Self-employment taxes: The IRS looks at LLCs like partnerships or sole proprietorships in terms of taxes. If you choose the pass-through method, you’re technically considered self-employed, which means you have to pay social security and medicare taxes based on your business’s net earnings.
Can be difficult to raise money from investors: LLCs are a riskier choice for venture capitalists, so you may be limited in the amount of money you can raise from outside investors. Most investors prefer to put their money into C-corporations, which generally have more options for liquidity and more straightforward tax reporting.
What are the different types of LLCs?
There are a few different types of LLCs. The one that’s right for you will depend on your industry, finances, and business goals.
Similar to a sole proprietorship, a single-member LLC is an LLC with one owner. For tax purposes, the IRS considers single-member LLCs disregarded entities. This means the owner pays self-employment taxes like a sole proprietor and reports all business activity on their personal federal income tax return.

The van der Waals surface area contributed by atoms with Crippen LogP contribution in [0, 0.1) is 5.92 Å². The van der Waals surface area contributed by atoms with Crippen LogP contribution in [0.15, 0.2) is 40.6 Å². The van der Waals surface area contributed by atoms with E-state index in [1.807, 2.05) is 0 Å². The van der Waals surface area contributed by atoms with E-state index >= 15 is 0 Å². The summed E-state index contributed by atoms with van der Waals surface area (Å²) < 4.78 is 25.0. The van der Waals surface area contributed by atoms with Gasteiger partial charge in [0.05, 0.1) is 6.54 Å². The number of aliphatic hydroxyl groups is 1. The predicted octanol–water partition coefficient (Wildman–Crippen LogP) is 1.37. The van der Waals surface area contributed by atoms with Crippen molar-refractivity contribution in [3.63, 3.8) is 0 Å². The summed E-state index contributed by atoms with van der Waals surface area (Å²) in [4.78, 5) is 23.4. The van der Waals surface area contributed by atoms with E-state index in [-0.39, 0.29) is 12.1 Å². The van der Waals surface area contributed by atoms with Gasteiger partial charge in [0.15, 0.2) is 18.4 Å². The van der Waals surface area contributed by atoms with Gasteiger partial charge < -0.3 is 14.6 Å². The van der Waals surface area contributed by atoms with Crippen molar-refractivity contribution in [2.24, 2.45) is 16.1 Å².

A single-member LLC can be a good option if you’re a small operation with few or no employees and you want to retain sole ownership of your company.
A multiple-member LLC is a company with two or more owners (or members). Unless the members file taxes as an S-corp or C-corp, multiple-member LLCs get taxed like partnerships, which means each member pays a portion of the business’ taxes on their personal income tax return. However, unlike a partnership, the members of an LLC aren’t personally liable for unpaid business debts.
A multiple-member LLC can be a good option if you own a small to medium-size business, have multiple owners, and want to share profits among them.